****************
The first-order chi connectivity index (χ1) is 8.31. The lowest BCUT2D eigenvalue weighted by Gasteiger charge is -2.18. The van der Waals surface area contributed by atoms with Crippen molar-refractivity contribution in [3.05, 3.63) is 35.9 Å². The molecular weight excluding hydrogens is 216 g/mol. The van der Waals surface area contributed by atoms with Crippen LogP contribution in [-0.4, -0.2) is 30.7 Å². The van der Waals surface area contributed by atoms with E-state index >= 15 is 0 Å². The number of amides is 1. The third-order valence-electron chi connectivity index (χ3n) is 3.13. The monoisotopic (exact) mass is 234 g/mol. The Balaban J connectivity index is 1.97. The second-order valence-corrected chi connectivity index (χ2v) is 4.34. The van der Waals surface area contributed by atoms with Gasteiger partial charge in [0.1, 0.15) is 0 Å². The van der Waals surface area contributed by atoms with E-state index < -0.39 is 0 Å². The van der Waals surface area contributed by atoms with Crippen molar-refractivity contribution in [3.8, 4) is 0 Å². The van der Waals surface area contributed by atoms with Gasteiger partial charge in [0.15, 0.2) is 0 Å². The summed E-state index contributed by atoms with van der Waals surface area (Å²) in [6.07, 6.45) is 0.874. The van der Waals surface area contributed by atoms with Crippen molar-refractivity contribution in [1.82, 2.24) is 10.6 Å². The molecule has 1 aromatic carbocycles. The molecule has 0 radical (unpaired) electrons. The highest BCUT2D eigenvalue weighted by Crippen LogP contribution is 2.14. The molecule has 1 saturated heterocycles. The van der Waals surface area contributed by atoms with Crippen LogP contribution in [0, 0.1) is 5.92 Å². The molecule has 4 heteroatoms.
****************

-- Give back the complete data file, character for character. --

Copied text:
The first-order chi connectivity index (χ1) is 8.31. The lowest BCUT2D eigenvalue weighted by Gasteiger charge is -2.18. The van der Waals surface area contributed by atoms with Crippen molar-refractivity contribution in [3.05, 3.63) is 35.9 Å². The molecular weight excluding hydrogens is 216 g/mol. The van der Waals surface area contributed by atoms with Crippen LogP contribution in [-0.4, -0.2) is 30.7 Å². The van der Waals surface area contributed by atoms with E-state index >= 15 is 0 Å². The number of amides is 1. The third-order valence-electron chi connectivity index (χ3n) is 3.13. The monoisotopic (exact) mass is 234 g/mol. The Balaban J connectivity index is 1.97. The second-order valence-corrected chi connectivity index (χ2v) is 4.34. The van der Waals surface area contributed by atoms with Gasteiger partial charge in [0.1, 0.15) is 0 Å². The van der Waals surface area contributed by atoms with E-state index < -0.39 is 0 Å². The van der Waals surface area contributed by atoms with Crippen molar-refractivity contribution in [3.8, 4) is 0 Å². The van der Waals surface area contributed by atoms with Gasteiger partial charge in [0.15, 0.2) is 0 Å². The summed E-state index contributed by atoms with van der Waals surface area (Å²) in [6.07, 6.45) is 0.874. The van der Waals surface area contributed by atoms with Crippen molar-refractivity contribution in [1.82, 2.24) is 10.6 Å². The molecule has 1 aromatic carbocycles. The molecule has 0 radical (unpaired) electrons. The highest BCUT2D eigenvalue weighted by Crippen LogP contribution is 2.14. The molecule has 1 saturated heterocycles. The van der Waals surface area contributed by atoms with Crippen LogP contribution in [0, 0.1) is 5.92 Å². The molecule has 4 heteroatoms.